Tom Wolfe was an American author and journalist widely known for his association with New Journalism, a style of news writing and journalism developed in the 1960s and 1970s that incorporated literary techniques.
The statement baffled me and I knew right away that I would not be able to find whether this was true or not, the only thing I could hope to discover is who first spread this piece of information.
After some googling I found this information cited in Take Back the Night (1980) by Laura Lederer. Some more googling and I discovered that it can be pinpointed to Pamela Hansford Johnson’s statement “when the Nazis took on the government of Poland, they flooded the Polish bookstalls with pornography” recorded in On Iniquity (1967), an attack on permissive society occasioned by the Moors murders.
I’ve previously mentioned why I like the rhetoric of censors so much but must write more about it, see in praise of censorship. This documentary is up here in its entirety but for how long considering the amount of explicit imagery?
PS 1. There is another explicit video on censorship, which has escaped the YouTube censor, I’ve written on it here and the video is still there.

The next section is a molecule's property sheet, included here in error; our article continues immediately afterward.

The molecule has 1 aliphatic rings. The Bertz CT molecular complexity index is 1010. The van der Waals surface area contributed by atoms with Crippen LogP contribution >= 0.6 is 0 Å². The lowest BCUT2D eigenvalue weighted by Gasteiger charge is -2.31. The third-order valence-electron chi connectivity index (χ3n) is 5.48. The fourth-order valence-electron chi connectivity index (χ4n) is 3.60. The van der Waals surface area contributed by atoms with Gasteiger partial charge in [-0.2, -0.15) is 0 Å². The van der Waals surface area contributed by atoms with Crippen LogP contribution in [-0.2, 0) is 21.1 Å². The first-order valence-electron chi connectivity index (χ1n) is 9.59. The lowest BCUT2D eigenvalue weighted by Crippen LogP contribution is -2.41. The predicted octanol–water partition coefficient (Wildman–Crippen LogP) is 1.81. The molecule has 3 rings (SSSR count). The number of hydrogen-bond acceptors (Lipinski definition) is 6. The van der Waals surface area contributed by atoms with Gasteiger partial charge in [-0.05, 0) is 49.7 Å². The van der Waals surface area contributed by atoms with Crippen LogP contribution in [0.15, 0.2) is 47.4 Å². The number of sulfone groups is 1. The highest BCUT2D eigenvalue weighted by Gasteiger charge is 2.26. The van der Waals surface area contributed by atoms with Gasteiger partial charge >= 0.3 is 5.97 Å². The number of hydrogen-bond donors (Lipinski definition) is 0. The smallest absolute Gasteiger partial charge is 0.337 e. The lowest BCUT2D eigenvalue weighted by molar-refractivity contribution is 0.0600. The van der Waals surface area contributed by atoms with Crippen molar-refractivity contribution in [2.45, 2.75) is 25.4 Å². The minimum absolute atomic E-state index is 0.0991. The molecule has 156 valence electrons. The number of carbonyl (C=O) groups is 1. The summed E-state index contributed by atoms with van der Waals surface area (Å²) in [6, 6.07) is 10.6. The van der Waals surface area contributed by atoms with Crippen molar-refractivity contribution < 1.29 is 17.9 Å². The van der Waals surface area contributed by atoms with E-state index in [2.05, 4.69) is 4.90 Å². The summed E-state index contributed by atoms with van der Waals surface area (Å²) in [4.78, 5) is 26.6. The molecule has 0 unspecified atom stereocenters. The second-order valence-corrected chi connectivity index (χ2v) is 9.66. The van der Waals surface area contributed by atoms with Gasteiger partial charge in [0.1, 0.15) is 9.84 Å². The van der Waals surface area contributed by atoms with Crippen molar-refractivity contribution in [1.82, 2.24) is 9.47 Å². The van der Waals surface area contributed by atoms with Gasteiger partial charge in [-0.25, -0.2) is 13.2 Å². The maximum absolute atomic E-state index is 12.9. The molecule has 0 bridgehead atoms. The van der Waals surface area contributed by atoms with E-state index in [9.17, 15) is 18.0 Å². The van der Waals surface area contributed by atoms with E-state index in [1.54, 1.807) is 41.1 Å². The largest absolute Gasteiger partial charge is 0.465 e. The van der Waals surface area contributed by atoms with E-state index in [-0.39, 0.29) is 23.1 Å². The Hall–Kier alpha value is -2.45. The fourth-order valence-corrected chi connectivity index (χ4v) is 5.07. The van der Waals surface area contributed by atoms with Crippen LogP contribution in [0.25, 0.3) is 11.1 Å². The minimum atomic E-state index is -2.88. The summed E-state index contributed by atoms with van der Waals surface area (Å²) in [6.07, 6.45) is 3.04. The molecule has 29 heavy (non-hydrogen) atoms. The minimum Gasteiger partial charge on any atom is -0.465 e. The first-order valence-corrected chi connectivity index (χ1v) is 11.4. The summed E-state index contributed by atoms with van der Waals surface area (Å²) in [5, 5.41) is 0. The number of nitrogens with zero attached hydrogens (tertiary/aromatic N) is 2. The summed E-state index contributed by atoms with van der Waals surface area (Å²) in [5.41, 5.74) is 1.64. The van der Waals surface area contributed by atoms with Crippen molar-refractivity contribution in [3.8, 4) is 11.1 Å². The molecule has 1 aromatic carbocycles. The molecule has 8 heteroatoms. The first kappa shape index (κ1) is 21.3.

PS 2. If you know where Pamela Hansford Johnson got her info from, I’d love to hear from you.
Regarding the obfuscation in this book, Robert Harbison says in The Built, the Unbuilt, and the Unbuildable (1993):
“Recently the idea has infiltrated academic consciousness that the eighteenth-century crank Lequeu, one of the world’s fringiest paper architects, is really Marcel Duchamp inserting himself Trojan-horse-like into the musty tomes of the Bibliotheque Nationale, whiling away countless hours creating a large hollow space in which a few hundred pseudo-eighteenth-century beings can roost.”
While researching “Della verga” (yes I finally found the text of the first unexpurgated translation), Leonardo da Vinci’s notes on the unruly member, I found this lovely cover of The Sex Lives of the Animals (Das Liebesleben in der Tierwelt, 1962) by Herbert Wendt.
It is of course the work of Marquis de Sade that interests us here. It so happens that one of the translations of Wainhouse, Justine, Philosophy in the Bedroom, and Other Writings is freely available online. And the most interesting item in that collection is “Yet Another Effort“, perhaps the first piece of writing anyone who wishes to acquaint himself with de Sade should read.
As you may have heard, I have resumed my work as pornosopher and I am currently writing my master’s thesis which investigates whether porn can be art. In my research I get lost very often (which kind of seems to be the purpose).
However, it is time for me to stop getting lost, because I have another paper to finish on political myth, a paper which I have tentatively titled “Mythe, meute, Europa,” which translates as “Myth, mob, Europe.”
Before I start that work, one of my most satisfying finds of the latest obsessive quest: Annie Besant’s sublime pamphlet: “Is the Bible Indictable?” (illustration).
Besant asks (in 1877, mind you!):
“Does the Bible come within the ruling of the Lord Chief Justice as to obscene literature? Most decidedly it does, and if prosecuted as an obscene book, it must necessarily be condemned, if the law is justly administered.”